*** NOTICE ***
We are open normal business hours but will schedule consultations by appointment only. In accordance with CDD guidelines, masks are required/appreciated.
We will be reducing exposure by limiting consults to one appointment at a time. Appointments can be made by phone.

"We stock, cut, polish, and install material, all in house…"

"Projects are completed in two weeks or less, from template to install…"

"We display over 500 granite and quartz slabs in our warehouse and slab yard…"

"Locally owned and operated for over 45 years…"

"We thrive on referrals and repeat customers. We work hard to earn more than just a single sale…"

"We operate the latest digital technology equipment…"

"Our showroom and slab yard are organized to make your selection process smooth and easy..."

"We continually follow the latest design trends on color, texture, and products…"

"We will be here for you after your project is complete, whether it be the next day or the next decade…"

"Communication - you talk, we listen, and take notes…"

"We expect to deliver what was promised, and on time…"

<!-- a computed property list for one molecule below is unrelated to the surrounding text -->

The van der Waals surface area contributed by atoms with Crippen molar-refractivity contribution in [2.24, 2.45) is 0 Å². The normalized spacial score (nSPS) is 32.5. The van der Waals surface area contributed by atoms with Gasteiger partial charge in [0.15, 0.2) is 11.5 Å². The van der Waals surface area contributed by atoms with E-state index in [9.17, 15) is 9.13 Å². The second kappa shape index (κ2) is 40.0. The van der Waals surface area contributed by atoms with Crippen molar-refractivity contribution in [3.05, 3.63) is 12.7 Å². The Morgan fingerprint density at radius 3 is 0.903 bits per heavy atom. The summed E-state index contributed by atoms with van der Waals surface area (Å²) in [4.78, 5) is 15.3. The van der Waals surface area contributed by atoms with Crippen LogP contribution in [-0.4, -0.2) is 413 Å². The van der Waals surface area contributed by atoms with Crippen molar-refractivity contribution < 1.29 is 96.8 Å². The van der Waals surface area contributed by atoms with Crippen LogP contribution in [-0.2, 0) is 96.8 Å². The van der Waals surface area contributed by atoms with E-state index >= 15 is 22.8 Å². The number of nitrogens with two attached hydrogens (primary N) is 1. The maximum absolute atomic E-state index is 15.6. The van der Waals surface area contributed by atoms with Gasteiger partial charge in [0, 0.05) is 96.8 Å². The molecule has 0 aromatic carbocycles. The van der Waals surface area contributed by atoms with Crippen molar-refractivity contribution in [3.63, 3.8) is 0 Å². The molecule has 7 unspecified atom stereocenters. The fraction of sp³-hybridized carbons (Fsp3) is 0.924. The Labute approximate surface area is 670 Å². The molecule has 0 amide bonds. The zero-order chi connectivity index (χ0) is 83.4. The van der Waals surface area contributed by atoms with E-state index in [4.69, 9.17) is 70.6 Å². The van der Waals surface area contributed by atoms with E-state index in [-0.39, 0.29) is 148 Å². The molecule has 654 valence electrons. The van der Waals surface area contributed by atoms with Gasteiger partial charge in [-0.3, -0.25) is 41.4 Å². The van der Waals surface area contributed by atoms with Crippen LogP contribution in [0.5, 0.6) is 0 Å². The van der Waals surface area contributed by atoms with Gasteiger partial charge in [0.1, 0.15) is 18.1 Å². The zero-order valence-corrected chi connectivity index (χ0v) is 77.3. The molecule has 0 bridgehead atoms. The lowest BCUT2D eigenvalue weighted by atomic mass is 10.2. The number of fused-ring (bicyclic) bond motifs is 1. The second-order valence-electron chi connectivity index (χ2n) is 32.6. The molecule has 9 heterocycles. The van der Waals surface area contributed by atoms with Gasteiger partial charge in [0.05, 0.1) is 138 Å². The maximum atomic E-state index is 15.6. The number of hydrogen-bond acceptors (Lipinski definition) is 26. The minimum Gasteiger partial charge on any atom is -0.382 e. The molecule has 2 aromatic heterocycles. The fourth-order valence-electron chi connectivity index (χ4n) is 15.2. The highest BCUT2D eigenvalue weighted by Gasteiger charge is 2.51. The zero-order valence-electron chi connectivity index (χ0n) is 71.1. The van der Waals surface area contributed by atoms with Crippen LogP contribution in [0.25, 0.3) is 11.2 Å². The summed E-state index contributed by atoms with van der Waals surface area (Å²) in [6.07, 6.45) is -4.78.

"We help guide your vision through inspiration, color, and texture, but also with your budget…"

"We believe in doing what we say, and doing it the right way…"

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Pros & Cons of quartz Countertops

  • They are man-made, colored with pigments and come in any color imaginable including a natural marble look
  • They have a manufactured, consistent look
  • They are nearly indestructible
  • They add value
  • They are non-porous, resist stains and require no maintenance
  • They can discolor or fade with exposure to direct sunlight
  • They are not as natural looking as natural stone
  • They can be damaged by heat and cooking pans

Quartz is actually a synthetic type of material made from an amalgamation of stone chips. It’s mixed with resins and a variety of pigments to make beautiful slabs to be turned into countertops. Like other hard surface countertop materials, quartz is non-porous so it resists staining. It stands up to juice, oil, wine, tomato, coffee and other sources of stains in the kitchen. For cleanliness, a non-porous surface means that it will not harbor bacteria or viruses. Quartz is actually harder than granite and thus, more durable. In fact, quartz is nearly indestructible but be careful with cooking pans though: Quartz can be damaged by excessive heat, so use heating pads at all times.